The Great Cable Game: Enter Google

If I were Comcast, Dish, DirecTV, et. al. I'd be sounding the warning bell. Iceberg straight ahead!

Fiber to the home: Seen that, done that?
Fiber to the home: Seen that, done that?

If you’re like me, the first thing that came to mind you read about Google’s new super-highspeed Internet pilot now being rolled out in Kansas was: When can I get it?

At 1,000 megabits (1 gigabit), you could surf the entire web in 60 seconds flat. BusinessWeek calls it “smoking-fast.”  Could you imagine how much more productive your Facebooking and Tweeting would be?!

And from what’s being reported, pricing isn’t all that bad. $70 gets you the high-speed service, plus there’s a few extras such as $300 hookup and $30 online fees.

That the’s personal end of the story. When it comes to The Great Cable Game, that was all but dead and buried, there’s far more at stake.

You’ve got to hand it to Google. Just when the great big telecom wars of the 80s and 90s (deregulation, Asynchronous Telecom Mode and convergence, privatization,)  had simmered, here (finally) comes… competition. If I were Comcast, Dish, DirecTV, et. al. I’d be sounding the warning bell. Iceberg straight ahead!

Google had resurrected that great mantra that Cisco parlayed in the late 90s/early 2002s in a bid to sell big iron to the middle men: “Fiber to the home.”

Out jump the Google-ites, ready to put a karate chop, and a ka-pow or two on the stodgy cable operators.

Given the upfront investment in infrastructure required to lay the pipes, Google is one of but a few — perhaps the only — company on this planet that has a serious chance of upending the cable market as we sadly know it today. Maybe Apple could do it. But its expertise is consumer front-end stuff, like user interfaces, svelte design. Google is all about infrastructure, platforms, and, more recently, mobile devices (incidentally, Google throws in a man-sized remote, aka the Nexus 7 tablet, as part of the $50 add-on television service). It’s about more than just content. Yes, content is king, but owning the highway means eliminating costly tolls (tariffs).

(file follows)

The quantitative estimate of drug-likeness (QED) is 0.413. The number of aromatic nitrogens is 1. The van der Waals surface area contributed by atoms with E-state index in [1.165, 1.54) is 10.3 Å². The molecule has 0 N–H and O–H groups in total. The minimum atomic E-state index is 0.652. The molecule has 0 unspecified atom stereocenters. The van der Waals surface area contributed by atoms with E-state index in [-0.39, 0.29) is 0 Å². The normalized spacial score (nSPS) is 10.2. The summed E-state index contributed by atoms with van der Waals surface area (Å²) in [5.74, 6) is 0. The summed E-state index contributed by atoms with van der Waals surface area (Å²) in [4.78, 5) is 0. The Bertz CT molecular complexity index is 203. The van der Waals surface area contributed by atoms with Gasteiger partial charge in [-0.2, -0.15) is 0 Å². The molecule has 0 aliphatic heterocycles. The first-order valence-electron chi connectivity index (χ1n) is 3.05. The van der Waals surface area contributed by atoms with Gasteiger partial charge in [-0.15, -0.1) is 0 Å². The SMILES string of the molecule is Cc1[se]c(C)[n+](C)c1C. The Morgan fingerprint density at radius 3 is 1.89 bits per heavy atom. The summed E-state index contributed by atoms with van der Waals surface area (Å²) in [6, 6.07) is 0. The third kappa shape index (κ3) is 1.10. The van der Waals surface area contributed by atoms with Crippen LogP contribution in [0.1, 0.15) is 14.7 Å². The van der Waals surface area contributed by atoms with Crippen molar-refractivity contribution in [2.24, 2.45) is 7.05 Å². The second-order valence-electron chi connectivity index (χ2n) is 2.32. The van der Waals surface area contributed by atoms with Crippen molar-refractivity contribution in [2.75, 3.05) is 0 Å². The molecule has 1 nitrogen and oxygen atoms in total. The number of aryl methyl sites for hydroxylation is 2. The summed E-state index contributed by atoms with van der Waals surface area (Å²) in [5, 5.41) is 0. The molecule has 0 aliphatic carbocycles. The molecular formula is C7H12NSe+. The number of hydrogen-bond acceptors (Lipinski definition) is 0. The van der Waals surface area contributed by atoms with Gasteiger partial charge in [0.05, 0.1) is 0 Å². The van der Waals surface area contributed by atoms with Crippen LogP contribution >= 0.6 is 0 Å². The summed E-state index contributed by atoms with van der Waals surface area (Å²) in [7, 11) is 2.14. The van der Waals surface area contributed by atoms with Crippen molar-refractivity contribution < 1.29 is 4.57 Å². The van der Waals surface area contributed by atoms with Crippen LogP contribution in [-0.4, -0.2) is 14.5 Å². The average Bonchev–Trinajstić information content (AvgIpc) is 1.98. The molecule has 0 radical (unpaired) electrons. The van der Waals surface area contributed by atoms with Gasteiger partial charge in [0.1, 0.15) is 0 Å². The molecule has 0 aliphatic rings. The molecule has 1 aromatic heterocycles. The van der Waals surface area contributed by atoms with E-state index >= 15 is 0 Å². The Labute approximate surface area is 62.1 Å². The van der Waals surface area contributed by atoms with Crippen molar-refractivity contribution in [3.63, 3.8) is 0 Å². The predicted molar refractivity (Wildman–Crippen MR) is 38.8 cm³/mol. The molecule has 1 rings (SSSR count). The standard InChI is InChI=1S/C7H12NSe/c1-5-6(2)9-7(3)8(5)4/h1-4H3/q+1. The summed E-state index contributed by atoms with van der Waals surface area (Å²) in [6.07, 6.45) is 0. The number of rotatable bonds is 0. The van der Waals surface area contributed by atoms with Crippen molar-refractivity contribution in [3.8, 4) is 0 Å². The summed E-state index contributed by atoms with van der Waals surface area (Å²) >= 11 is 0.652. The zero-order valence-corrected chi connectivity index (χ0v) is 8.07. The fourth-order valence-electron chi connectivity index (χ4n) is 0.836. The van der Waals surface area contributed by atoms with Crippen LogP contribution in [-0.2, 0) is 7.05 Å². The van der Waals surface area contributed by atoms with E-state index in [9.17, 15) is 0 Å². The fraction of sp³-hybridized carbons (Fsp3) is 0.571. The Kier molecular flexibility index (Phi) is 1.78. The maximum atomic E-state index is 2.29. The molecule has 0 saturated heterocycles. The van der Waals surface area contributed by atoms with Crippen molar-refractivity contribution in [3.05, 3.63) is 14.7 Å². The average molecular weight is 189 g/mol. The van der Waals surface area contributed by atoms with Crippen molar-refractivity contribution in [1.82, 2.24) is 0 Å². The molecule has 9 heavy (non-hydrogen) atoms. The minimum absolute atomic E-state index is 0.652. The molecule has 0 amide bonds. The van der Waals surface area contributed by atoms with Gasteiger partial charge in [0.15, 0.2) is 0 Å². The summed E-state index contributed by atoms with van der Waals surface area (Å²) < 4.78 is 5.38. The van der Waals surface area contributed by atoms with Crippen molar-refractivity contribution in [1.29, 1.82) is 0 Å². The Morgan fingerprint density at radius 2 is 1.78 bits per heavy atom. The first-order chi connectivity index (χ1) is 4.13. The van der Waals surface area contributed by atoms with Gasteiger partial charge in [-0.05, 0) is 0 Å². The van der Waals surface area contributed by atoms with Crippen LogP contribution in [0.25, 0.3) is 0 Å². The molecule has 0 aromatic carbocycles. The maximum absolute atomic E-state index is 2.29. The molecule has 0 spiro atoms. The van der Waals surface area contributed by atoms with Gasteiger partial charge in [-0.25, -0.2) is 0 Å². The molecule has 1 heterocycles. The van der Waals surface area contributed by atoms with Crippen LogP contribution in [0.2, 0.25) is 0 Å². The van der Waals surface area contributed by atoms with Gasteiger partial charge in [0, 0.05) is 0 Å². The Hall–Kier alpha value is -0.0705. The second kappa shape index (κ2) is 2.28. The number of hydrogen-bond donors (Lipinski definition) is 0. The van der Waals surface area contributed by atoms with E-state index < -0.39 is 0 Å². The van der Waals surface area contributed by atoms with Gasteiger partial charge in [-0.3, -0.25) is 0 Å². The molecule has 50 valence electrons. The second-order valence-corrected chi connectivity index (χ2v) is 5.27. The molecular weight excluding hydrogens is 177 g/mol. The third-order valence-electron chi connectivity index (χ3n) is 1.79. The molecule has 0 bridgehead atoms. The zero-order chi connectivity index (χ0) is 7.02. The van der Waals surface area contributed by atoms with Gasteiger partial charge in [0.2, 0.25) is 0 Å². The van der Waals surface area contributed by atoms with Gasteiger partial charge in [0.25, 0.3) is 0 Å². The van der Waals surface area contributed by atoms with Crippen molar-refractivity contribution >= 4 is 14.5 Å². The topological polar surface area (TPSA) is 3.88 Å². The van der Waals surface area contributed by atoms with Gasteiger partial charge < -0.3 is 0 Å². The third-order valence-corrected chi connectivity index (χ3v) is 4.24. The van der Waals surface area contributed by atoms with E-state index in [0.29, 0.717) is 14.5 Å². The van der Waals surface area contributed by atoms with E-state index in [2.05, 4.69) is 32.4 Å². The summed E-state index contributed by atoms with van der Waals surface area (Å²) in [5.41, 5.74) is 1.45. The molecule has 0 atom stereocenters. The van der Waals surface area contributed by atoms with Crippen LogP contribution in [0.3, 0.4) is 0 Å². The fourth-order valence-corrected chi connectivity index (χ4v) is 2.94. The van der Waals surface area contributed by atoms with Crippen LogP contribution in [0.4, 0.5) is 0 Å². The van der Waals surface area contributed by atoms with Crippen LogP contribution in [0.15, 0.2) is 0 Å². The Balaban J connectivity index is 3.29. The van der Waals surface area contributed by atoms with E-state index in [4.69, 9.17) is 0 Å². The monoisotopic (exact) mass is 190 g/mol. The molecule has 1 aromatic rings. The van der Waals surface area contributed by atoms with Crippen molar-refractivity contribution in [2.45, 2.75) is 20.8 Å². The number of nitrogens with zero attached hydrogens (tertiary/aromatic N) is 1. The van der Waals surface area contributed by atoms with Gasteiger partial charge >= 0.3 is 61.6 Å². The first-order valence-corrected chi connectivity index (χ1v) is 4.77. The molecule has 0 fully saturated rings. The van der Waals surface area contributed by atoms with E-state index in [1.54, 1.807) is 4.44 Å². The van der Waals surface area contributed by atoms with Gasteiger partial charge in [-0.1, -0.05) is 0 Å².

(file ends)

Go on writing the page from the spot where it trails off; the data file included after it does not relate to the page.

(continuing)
Google’s managing risk too.

50 customers in a given neighborhood need to sign up for the new service, before the plumbing begins. This managed approach likely means a slow roll-out, and it’s hard to imagine this would scale as the company brings on board other cities and regions. In the interim it demonstrates a savvy management team, big on execution. Conversely, if this were a 1999 start-up, it would’ve burnt through $50 million in funding digging holes, while running national marketing campaigns for a service that did not yet exist.

So, when can you get Google Fiber?

No word on that yet. The Kansas trials begin this fall. If they go well it wouldn’t be far-fetched to expect at least one or two metropolitan areas sometime later 2013. Beyond that who’s to say.

It may be a pilot program, but it’s prospects are scintillating.

How long before Google (or Apple) makes a run at the carriers too?

True, Verizon, T-Mobile, and AT&T in particular have spent decades laying pipes. Contracts and capped data, however, are evil, and the big guys have done little to demonstrate they’re willing to listen to customers. Instead, it’s all about the early termination fee, the hidden activation fee, the overage fee. I’ve written a lot recently about Google’s move into the direct model, notably with the Galaxy Nexus smartphone, and more recently with the well-received Nexus 7 tablet. These are devices, yes, but in reality they’re Trojan horses. Out jump the Google-ites, ready to put a karate chop, and a ka-pow or two on the stodgy cable operators. Yep, enter Google.

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  • I know its off topic, do you think its a possibility that Google buys T-Mobile? With Google Fiber, Google own the pipes for wired transmission. For wireless transmission, thats where T-Mobile comes in.